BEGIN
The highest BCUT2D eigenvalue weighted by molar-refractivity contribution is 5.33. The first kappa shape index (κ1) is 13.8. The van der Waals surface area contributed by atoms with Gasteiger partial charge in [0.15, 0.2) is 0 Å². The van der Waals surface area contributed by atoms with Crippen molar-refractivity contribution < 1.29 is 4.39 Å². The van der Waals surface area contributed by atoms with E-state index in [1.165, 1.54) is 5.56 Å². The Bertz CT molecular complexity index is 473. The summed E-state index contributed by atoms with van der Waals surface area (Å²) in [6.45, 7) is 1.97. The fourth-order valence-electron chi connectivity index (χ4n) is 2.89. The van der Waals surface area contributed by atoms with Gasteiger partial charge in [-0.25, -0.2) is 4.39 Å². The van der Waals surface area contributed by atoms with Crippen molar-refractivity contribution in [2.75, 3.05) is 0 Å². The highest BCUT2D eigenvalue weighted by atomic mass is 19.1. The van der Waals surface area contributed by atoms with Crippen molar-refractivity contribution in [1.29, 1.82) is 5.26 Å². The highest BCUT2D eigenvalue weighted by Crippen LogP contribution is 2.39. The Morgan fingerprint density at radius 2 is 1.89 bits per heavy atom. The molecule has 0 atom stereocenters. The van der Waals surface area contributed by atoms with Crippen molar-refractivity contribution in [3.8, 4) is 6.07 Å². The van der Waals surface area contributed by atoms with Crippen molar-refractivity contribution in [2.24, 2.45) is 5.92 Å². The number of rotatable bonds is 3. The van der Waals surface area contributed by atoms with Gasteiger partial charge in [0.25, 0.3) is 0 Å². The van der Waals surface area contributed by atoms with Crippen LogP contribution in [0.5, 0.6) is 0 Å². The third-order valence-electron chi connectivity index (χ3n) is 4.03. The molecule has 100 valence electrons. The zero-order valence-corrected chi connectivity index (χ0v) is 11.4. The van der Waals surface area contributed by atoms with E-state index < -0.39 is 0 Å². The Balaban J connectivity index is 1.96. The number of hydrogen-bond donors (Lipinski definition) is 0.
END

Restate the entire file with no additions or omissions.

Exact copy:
The highest BCUT2D eigenvalue weighted by molar-refractivity contribution is 5.33. The first kappa shape index (κ1) is 13.8. The van der Waals surface area contributed by atoms with Gasteiger partial charge in [0.15, 0.2) is 0 Å². The van der Waals surface area contributed by atoms with Crippen molar-refractivity contribution < 1.29 is 4.39 Å². The van der Waals surface area contributed by atoms with E-state index in [1.165, 1.54) is 5.56 Å². The Bertz CT molecular complexity index is 473. The summed E-state index contributed by atoms with van der Waals surface area (Å²) in [6.45, 7) is 1.97. The fourth-order valence-electron chi connectivity index (χ4n) is 2.89. The van der Waals surface area contributed by atoms with Gasteiger partial charge in [-0.25, -0.2) is 4.39 Å². The van der Waals surface area contributed by atoms with Crippen molar-refractivity contribution in [2.75, 3.05) is 0 Å². The highest BCUT2D eigenvalue weighted by atomic mass is 19.1. The van der Waals surface area contributed by atoms with Crippen molar-refractivity contribution in [1.29, 1.82) is 5.26 Å². The highest BCUT2D eigenvalue weighted by Crippen LogP contribution is 2.39. The Morgan fingerprint density at radius 2 is 1.89 bits per heavy atom. The molecule has 0 atom stereocenters. The van der Waals surface area contributed by atoms with Crippen molar-refractivity contribution in [3.8, 4) is 6.07 Å². The van der Waals surface area contributed by atoms with Crippen molar-refractivity contribution in [2.24, 2.45) is 5.92 Å². The number of rotatable bonds is 3. The van der Waals surface area contributed by atoms with Gasteiger partial charge in [0.25, 0.3) is 0 Å². The van der Waals surface area contributed by atoms with Crippen LogP contribution in [0.5, 0.6) is 0 Å². The third-order valence-electron chi connectivity index (χ3n) is 4.03. The molecule has 100 valence electrons. The zero-order valence-corrected chi connectivity index (χ0v) is 11.4. The van der Waals surface area contributed by atoms with E-state index < -0.39 is 0 Å². The Balaban J connectivity index is 1.96. The number of hydrogen-bond donors (Lipinski definition) is 0.